Remember talk about the lost decade in stocks? With the market's summer rally, up nearly 13% since the beginning of June, there's a new candidate for serving up investors with a lost decade, and that's cash. For the ten years ending August 31, 2012, the average annual total return on the S&P 500 has been 6.51%, running circles around cash (90 day Treasury bills), checking in at just 1.67%.
That's right, you could have done well for the last 10 years, with each $100 compounding to $187, simply by becoming a Rip Van Winkle. Those gains would have been yours by failing to react to the Iraq invasion, the Katrina disaster, the housing and subprime meltdown, the AIG bailout, the Lehman collapse, the emergence of China as a superpower, the Euro sovereign debt crisis, and a 50% drop in the Dow between October, 2007 and March, 2009.
There's no question that the stock market is overbought: Following a 116% gain off the market bottom of March, 2009, and a 22.5% year over year gain to date, a correction is to be expected and should be considered healthy.
Further headwinds to the market are obvious. The long-term solution to bloated budgets among the European economies has yet to be found. On this side of the pond, economists fret over the effects of the fiscal cliff: the tax hikes and spending cuts to occur in 2013 absent legislative relief. China, now the globe's second largest economy, is reporting a significant reduction in exports. Corporate earnings growth is expected to tail off as the world economy slows and earnings comparisons versus last year are tougher.
Central banks around the world are determined to do what it takes, including injecting massive amounts of liquidity into the system, to fend off a debt crisis in the Eurozone and reduce unemployment here. The monetary stimulus is reflected in record low interest rates, making equities still look cheap. Indeed, rarely has the yield on the ten year Treasury, now at 1.86%, been less than the dividend yield on stocks, now at 2.15% on the S&P 500. That equity yield advantage bodes well for stocks; historically, dividends have grown 5% annually.
Investors have flocked to income alternatives, but it's not clear that they will fare as well as equities, as these yield plays have now become quite expensive. Corporate bonds are trading with an average yield of just 2.88%, down from 3.6% a year ago. Junk bond yields are at record lows, below 7%. REITS, a favorite yield vehicle, have rarely been so expensive and yielded so little. For example, Barron's reports that Vanguard's REIT fund (Vanguard Real Estate Investment Trust (VNQ)) yields just 3% and trades at 18 times earnings.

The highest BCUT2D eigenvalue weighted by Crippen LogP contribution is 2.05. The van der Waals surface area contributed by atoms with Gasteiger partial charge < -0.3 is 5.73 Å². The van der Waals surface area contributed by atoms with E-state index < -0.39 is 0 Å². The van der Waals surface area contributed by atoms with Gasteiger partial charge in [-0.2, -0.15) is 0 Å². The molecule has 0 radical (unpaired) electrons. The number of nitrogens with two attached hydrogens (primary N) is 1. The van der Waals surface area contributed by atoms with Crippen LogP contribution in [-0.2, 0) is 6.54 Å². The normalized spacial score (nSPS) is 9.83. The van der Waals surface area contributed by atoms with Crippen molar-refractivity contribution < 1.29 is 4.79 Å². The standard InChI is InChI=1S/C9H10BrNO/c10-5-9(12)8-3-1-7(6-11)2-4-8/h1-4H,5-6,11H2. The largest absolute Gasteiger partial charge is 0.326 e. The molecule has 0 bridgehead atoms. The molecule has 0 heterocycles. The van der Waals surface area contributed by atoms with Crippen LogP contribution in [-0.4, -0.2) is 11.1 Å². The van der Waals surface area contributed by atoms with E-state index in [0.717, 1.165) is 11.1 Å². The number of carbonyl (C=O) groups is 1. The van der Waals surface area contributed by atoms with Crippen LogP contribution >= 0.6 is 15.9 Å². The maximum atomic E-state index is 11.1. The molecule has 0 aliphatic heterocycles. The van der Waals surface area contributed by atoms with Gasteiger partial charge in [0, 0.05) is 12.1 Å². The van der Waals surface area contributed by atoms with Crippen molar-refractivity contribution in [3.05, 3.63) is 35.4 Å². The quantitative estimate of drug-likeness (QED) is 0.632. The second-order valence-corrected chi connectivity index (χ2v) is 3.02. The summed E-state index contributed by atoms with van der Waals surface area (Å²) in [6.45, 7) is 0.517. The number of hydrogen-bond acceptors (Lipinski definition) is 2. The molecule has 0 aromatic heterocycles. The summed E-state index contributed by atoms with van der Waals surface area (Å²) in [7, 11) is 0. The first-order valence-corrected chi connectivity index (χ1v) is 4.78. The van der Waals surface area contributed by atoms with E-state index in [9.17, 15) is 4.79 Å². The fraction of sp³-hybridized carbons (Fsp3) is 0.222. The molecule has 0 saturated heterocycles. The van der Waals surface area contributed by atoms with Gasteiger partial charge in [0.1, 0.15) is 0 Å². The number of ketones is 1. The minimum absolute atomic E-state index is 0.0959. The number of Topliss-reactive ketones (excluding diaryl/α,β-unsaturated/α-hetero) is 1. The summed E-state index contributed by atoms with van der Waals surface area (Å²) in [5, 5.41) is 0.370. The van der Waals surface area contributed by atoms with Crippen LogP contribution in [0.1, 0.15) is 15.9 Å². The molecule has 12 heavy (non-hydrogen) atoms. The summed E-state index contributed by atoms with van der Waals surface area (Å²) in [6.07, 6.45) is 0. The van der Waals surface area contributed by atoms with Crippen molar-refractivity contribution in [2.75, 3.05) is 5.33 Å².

While the fiscal cliff is cited as a major market hurdle, it actually may prove a long term salve. Europe proves, if it wasn't known already, that deficits do matter; policy changes designed to reduce deficits and therefore the risk of skyrocketing inflation and interest rates down the road should be beneficial.
Although the unemployment rate remains way too high, housing is starting to stabilize. With the 30 year mortgage rate down to an historic low of 3.55%, home prices are remarkably affordable. This is likely to remain so for some time as the Federal Reserve has committed to buy $40 billion a month of mortgage backed bonds for an indeterminate time in an effort to reduce unemployment.
The all-important auto industry is showing signs of life, too, with recent sales at an annual rate of nearly 14.5 million/year, the best since 2009's cash for clunkers surge.
Closed End Funds: Buying Great Portfolios at a Discount
No question, although the long term outlook is fine, with stock prices up so dramatically, the low hanging fruit is gone. Investors will have to work harder to find quality marked down.
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By David G. Dietze, JD, CFA, CFP™
Founder, President and Chief Investment Strategist
Point View Wealth Management, Inc.
September 17, 2012